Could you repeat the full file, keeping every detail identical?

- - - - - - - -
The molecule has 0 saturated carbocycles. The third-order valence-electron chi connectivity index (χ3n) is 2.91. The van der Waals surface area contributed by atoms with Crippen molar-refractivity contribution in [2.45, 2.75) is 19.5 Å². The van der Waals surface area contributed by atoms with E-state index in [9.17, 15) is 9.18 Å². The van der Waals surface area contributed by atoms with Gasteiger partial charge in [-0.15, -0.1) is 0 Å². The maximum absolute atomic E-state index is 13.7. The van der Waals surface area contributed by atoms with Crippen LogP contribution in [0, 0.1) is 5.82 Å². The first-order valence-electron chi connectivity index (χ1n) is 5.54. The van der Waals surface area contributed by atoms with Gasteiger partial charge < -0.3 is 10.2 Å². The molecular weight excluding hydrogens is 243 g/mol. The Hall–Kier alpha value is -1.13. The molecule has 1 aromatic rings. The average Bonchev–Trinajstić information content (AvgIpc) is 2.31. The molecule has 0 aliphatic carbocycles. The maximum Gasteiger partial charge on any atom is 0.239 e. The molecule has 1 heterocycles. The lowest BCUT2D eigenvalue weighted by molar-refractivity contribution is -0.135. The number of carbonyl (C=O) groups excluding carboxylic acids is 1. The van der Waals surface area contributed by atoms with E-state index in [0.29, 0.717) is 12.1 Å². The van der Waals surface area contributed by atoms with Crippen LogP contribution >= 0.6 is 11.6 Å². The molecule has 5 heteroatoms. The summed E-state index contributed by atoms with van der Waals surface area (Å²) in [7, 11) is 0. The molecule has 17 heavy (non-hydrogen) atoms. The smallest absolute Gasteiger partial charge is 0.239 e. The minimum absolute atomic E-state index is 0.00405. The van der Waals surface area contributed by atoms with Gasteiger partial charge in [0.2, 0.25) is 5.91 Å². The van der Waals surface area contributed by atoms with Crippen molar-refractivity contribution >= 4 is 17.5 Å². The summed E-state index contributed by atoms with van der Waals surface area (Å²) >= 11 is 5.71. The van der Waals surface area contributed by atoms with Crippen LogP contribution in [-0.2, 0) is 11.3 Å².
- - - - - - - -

The molecule has 0 saturated carbocycles. The third-order valence-electron chi connectivity index (χ3n) is 2.91. The van der Waals surface area contributed by atoms with Crippen molar-refractivity contribution in [2.45, 2.75) is 19.5 Å². The van der Waals surface area contributed by atoms with E-state index in [9.17, 15) is 9.18 Å². The van der Waals surface area contributed by atoms with Gasteiger partial charge in [-0.15, -0.1) is 0 Å². The maximum absolute atomic E-state index is 13.7. The van der Waals surface area contributed by atoms with Crippen LogP contribution in [0, 0.1) is 5.82 Å². The first-order valence-electron chi connectivity index (χ1n) is 5.54. The van der Waals surface area contributed by atoms with Gasteiger partial charge < -0.3 is 10.2 Å². The molecular weight excluding hydrogens is 243 g/mol. The Hall–Kier alpha value is -1.13. The molecule has 1 aromatic rings. The average Bonchev–Trinajstić information content (AvgIpc) is 2.31. The molecule has 0 aliphatic carbocycles. The maximum Gasteiger partial charge on any atom is 0.239 e. The molecule has 1 heterocycles. The lowest BCUT2D eigenvalue weighted by molar-refractivity contribution is -0.135. The number of carbonyl (C=O) groups excluding carboxylic acids is 1. The van der Waals surface area contributed by atoms with E-state index in [0.29, 0.717) is 12.1 Å². The van der Waals surface area contributed by atoms with Crippen LogP contribution >= 0.6 is 11.6 Å². The molecule has 5 heteroatoms. The summed E-state index contributed by atoms with van der Waals surface area (Å²) in [7, 11) is 0. The molecule has 17 heavy (non-hydrogen) atoms. The smallest absolute Gasteiger partial charge is 0.239 e. The minimum absolute atomic E-state index is 0.00405. The van der Waals surface area contributed by atoms with Gasteiger partial charge in [0.2, 0.25) is 5.91 Å². The van der Waals surface area contributed by atoms with Crippen molar-refractivity contribution >= 4 is 17.5 Å². The summed E-state index contributed by atoms with van der Waals surface area (Å²) >= 11 is 5.71. The van der Waals surface area contributed by atoms with Crippen LogP contribution in [-0.2, 0) is 11.3 Å².